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Saturday, Dec. 30, 2000
'WOMAN ON TOP'
Feminism in the kitchen
By KAORI SHOJI
This is what my friend Tad says about today's women: "Don't you hate it when they can cook, too?" Tad (32, single) feels threatened by the "modern girl" who can out-work and out-sport him any day of the week, aside from being pretty, sexy and "altogether too got-it-together, you know what I mean?" The crowning let-down, claims Tad, is when he invites one of these superladies over for dinner and she says: "Ooh, this is yummy. But I can make a better sauce, let me show you how."
Tad, and guys like him, should stay away from "Woman on Top" because the title isn't kidding. This movie is designed like a Weeble Wobble -- whichever way you place it, shake it or give it a twirl, women are destined to come out on top of a pile of prostrated males.
But listen, Tad and friends, if you miss this, it's your own terrible loss. Because when the woman in question is Penelope Cruz, you will know with deep understanding that "top" is the only place on earth for her. Behold her beauty, her kindness, her hypnotic, exotic English. ("He iss the man I loff, okkay?") One just wants to watch her forever, dominating the frames and hogging screen time while one sits and gapes like a Pavlovian dog on Prozac.
Oh, and did I mention that she can cook, too? The whole point of "Woman on Top" is that the woman (Cruz) is one hell of a chef. In her hands, peppers and oils transform into love potions. Fruits take on seductive colors and the act of chopping and stirring becomes positively provocative. Imagine Penelope Cruz in your kitchen, tresses cascading down her back, whipping up a souffle dressed in a . . . I don't remember exactly, but it was something red, skimpy and very short. Tad is likely to have a massive coronary.
Directed by Fina Torres, "Woman on Top" is a production you wish could have been shown to Simone de Beauvoir. Then she would never have had to write "The Second Sex" and feminism would have taken a totally different track. There's nothing in here about competing with men, or other women. There are no hangups, no despair.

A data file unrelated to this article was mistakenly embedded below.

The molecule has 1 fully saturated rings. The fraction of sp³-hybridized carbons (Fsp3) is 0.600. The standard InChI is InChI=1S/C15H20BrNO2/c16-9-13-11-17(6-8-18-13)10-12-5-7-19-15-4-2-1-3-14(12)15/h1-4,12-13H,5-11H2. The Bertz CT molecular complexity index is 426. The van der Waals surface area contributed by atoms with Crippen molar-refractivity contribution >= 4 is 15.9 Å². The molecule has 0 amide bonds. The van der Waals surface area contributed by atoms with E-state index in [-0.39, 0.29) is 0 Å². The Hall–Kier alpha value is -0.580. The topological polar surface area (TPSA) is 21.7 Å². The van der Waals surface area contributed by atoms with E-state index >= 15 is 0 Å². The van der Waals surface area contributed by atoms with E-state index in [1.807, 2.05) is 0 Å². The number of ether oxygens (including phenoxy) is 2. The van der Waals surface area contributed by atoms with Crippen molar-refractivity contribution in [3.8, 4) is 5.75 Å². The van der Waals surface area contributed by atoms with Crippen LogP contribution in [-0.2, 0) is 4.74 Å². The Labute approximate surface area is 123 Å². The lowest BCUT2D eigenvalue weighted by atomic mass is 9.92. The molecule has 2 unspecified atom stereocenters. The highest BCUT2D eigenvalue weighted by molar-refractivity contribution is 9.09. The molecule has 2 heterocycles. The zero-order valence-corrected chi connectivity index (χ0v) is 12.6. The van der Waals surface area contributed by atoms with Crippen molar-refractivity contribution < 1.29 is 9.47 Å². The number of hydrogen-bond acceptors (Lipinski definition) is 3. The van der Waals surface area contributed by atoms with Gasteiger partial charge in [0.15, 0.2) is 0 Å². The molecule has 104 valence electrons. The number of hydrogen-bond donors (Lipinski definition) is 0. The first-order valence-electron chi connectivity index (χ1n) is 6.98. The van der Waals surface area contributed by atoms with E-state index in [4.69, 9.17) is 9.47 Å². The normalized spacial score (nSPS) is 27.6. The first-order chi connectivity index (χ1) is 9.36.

Torres' take is that women are wonderful, and she loves them. Many of her scenes will remind you of Pedro Almodovar ("All About My Mother"), and she even casts Harold Perrineau Jr. in the role of a transvestite. Hot and sweet and just a little bit wicked, "Woman on Top" leaves you feeling like singing that ditsy country song "Honey, You Make Me Glad I'm a Woman."
The story opens in Brazil, where beautiful chef Isabella (Cruz), lives with handsome hubby Tonino (Murilo Benicio). Isabella is blessed with everything any woman can want but she has a problem -- she is prone to severe motion sickness. Even elevators and love-making make her ill. The only way to avoid this is for her to control the motions. This means that she must be in the driver's seat, at all times. This begins to irk Tonino, who secretly feels he "would like to be on top sometimes."
One night, Isabella catches him with the brunette next door. Deeply hurt, she gets on a plane, almost dies from airsickness, lands in San Francisco and winds up at the apartment of best friend and transvestite Monica (Perrineau Jr.).
Determined to forget Tonino, Isabella finds a teaching job in a cooking school. Students are introduced to the many different kinds of peppers used in Brazilian cooking and their aphrodisiac effects. Isabella calls it "Passion Food." She meets TV producer Cliff (Mark Feuerstein), who persuades her to go on the air and show his city what eating is all about. Isabella becomes a big star and there's talk of her going national. But Tonino arrives in town with a band of serenaders, hoping to win her back. He sings under her window and turns up the volume of his Latin charm.
"Woman on Top" probably owes much to Jamie Oliver, the British cooking sensation whose TV show proved that food (and English food at that) can be sexy and chefs even more so. In Japan, there is still the sad notion that people in the kitchen must be harmless nonentities or they will alienate the viewers who, for the most part, are harmless nonentities. How absolutely wrong. You only have to see this film to discover how wrong. To borrow the words of Isabella, remember that such a picture "tastes best when you share it with someone you loff."
"Woman on Top" is playing at the Hibiya Scala-za Theater and others.